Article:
Friday, January 16, 2009

Process, Not Product

I was dialoging today with one of my photo students on the class discussion page, and she was remarking how nice it is with digital cameras these days to be able to take multiple pictures of a subject until you get just the right one. I responded that it is often the case that you sort of "feel" your way into the subject as you shoot. It's much the same way with writing – you tend to 'warm up" and "get on a roll" as you pound away on the keyboard.

As an example of this, I'd like to talk about the next four photos. Most of us in Northern Indiana had a heavy snowfall the other day, so I went out on my back porch with my little Nikon 10 megapixel point and shoot to capture the feeling of the morning. This is what I got with my first snap; not very interesting:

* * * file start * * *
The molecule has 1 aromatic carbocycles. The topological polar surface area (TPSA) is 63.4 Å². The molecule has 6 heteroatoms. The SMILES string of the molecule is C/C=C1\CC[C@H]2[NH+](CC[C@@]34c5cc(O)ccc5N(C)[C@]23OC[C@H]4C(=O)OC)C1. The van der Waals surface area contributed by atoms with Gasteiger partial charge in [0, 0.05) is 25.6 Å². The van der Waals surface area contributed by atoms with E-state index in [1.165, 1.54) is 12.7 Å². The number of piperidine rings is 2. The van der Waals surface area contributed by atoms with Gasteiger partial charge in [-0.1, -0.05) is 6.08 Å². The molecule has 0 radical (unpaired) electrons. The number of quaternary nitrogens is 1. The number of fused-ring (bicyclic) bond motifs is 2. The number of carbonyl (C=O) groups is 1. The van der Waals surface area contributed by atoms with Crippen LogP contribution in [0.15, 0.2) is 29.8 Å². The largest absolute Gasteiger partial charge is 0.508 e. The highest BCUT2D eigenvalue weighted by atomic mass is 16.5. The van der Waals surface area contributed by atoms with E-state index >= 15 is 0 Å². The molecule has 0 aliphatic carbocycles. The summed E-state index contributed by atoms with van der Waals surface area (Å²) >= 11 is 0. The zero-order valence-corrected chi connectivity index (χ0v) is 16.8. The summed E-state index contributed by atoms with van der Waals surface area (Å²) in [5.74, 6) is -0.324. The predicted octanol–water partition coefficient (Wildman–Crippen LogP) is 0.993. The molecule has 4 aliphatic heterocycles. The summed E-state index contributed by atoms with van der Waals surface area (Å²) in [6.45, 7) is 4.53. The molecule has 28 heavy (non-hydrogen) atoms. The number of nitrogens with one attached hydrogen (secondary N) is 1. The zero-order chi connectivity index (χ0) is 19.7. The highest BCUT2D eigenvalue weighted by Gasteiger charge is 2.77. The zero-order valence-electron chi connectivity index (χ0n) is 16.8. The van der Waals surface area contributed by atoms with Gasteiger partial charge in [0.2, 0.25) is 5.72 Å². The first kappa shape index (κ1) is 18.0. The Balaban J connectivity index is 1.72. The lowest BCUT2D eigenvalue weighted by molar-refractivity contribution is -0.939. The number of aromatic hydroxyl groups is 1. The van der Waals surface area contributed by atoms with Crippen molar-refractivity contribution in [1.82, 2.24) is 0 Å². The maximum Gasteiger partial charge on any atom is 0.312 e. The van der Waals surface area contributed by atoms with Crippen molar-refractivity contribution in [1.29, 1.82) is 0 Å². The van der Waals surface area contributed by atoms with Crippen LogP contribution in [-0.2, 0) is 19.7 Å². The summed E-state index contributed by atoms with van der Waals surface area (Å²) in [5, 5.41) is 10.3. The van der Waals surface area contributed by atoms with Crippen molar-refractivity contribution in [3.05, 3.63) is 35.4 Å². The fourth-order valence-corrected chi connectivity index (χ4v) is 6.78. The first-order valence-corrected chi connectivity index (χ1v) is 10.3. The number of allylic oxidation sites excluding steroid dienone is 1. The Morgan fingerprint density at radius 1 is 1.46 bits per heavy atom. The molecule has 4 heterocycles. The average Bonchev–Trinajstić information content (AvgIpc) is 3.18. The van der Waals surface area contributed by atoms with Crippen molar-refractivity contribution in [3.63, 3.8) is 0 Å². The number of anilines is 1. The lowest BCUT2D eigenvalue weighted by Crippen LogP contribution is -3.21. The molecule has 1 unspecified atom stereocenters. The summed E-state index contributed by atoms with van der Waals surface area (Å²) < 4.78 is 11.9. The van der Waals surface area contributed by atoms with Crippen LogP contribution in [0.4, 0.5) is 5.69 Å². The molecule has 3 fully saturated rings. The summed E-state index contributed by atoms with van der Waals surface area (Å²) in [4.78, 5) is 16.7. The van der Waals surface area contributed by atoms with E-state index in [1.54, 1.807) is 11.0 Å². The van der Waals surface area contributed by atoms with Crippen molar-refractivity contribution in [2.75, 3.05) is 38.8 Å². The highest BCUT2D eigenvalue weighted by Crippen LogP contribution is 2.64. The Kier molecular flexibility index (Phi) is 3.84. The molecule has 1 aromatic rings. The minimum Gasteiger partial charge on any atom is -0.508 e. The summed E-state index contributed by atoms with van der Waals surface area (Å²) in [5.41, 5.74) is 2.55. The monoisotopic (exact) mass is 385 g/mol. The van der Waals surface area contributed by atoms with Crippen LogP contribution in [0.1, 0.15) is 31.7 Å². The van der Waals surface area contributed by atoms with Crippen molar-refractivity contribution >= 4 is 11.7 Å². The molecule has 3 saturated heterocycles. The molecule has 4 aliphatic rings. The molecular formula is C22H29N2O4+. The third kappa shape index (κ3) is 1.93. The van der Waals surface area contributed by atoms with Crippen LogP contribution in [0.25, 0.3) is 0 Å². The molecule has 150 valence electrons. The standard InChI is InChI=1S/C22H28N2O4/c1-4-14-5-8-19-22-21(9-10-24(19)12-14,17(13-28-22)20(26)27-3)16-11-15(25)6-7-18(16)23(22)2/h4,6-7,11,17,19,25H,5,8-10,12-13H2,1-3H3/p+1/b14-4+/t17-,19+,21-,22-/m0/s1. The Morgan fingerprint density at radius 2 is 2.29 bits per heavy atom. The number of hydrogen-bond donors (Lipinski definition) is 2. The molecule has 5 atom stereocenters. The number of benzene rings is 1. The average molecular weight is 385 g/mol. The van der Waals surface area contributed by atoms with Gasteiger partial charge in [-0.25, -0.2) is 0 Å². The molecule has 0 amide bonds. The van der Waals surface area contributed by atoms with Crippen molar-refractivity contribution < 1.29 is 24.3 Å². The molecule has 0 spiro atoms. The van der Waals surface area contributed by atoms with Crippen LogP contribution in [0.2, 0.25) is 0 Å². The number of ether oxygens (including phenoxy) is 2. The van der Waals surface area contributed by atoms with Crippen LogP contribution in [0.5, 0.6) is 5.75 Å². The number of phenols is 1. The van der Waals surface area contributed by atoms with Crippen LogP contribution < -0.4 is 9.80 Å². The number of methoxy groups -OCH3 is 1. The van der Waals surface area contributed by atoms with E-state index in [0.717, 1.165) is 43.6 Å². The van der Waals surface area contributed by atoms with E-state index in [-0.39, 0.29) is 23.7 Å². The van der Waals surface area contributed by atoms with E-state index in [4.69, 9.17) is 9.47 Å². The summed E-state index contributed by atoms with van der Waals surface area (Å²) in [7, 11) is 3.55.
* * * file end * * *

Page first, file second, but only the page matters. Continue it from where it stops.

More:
Then I saw our snow encrusted humming bird feeder, and said, "ha, ha"; but still sort of boring and "static":

Then I said to myself, "Worth – rule of three's creates a dynamic imbalance to a picture": picture is less boring, but a little drab:

Enter Photoshop; I lightened the whole picture, then I lassoed the feedings cups and increased their hue and saturation, then I lassoed the central flower ornament, and did the same to it. Now I think I have a pretty snappy picture:

The moral of this lesson is that a good photograph is a process, not a product.


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